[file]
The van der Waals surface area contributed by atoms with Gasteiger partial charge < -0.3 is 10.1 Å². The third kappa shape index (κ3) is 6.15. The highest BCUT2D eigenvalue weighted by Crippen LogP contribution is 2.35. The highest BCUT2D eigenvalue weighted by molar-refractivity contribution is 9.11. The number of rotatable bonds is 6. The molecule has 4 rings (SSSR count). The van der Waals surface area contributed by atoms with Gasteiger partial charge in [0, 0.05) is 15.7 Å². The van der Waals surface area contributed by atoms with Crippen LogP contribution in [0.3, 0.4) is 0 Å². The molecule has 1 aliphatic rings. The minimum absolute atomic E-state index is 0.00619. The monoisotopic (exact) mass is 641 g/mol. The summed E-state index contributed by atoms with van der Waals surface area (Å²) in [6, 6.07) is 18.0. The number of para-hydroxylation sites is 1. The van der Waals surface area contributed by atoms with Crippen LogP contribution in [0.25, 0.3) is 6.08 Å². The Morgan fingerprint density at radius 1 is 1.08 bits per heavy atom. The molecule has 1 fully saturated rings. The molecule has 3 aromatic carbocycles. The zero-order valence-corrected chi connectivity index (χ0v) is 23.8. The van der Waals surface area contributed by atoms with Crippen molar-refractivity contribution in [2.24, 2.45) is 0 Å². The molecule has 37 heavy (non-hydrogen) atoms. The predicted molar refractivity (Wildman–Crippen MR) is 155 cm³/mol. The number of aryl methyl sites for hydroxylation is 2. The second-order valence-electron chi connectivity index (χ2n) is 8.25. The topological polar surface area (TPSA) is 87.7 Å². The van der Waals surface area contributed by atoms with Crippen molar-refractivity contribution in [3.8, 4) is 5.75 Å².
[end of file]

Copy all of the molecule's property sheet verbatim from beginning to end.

The van der Waals surface area contributed by atoms with Gasteiger partial charge < -0.3 is 10.1 Å². The third kappa shape index (κ3) is 6.15. The highest BCUT2D eigenvalue weighted by Crippen LogP contribution is 2.35. The highest BCUT2D eigenvalue weighted by molar-refractivity contribution is 9.11. The number of rotatable bonds is 6. The molecule has 4 rings (SSSR count). The van der Waals surface area contributed by atoms with Gasteiger partial charge in [0, 0.05) is 15.7 Å². The van der Waals surface area contributed by atoms with Crippen LogP contribution in [0.3, 0.4) is 0 Å². The molecule has 1 aliphatic rings. The minimum absolute atomic E-state index is 0.00619. The monoisotopic (exact) mass is 641 g/mol. The summed E-state index contributed by atoms with van der Waals surface area (Å²) in [6, 6.07) is 18.0. The number of para-hydroxylation sites is 1. The van der Waals surface area contributed by atoms with Crippen LogP contribution in [0.25, 0.3) is 6.08 Å². The Morgan fingerprint density at radius 1 is 1.08 bits per heavy atom. The molecule has 1 fully saturated rings. The molecule has 3 aromatic carbocycles. The zero-order valence-corrected chi connectivity index (χ0v) is 23.8. The van der Waals surface area contributed by atoms with Crippen molar-refractivity contribution in [2.24, 2.45) is 0 Å². The molecule has 37 heavy (non-hydrogen) atoms. The predicted molar refractivity (Wildman–Crippen MR) is 155 cm³/mol. The number of aryl methyl sites for hydroxylation is 2. The second-order valence-electron chi connectivity index (χ2n) is 8.25. The topological polar surface area (TPSA) is 87.7 Å². The van der Waals surface area contributed by atoms with Crippen molar-refractivity contribution in [3.8, 4) is 5.75 Å².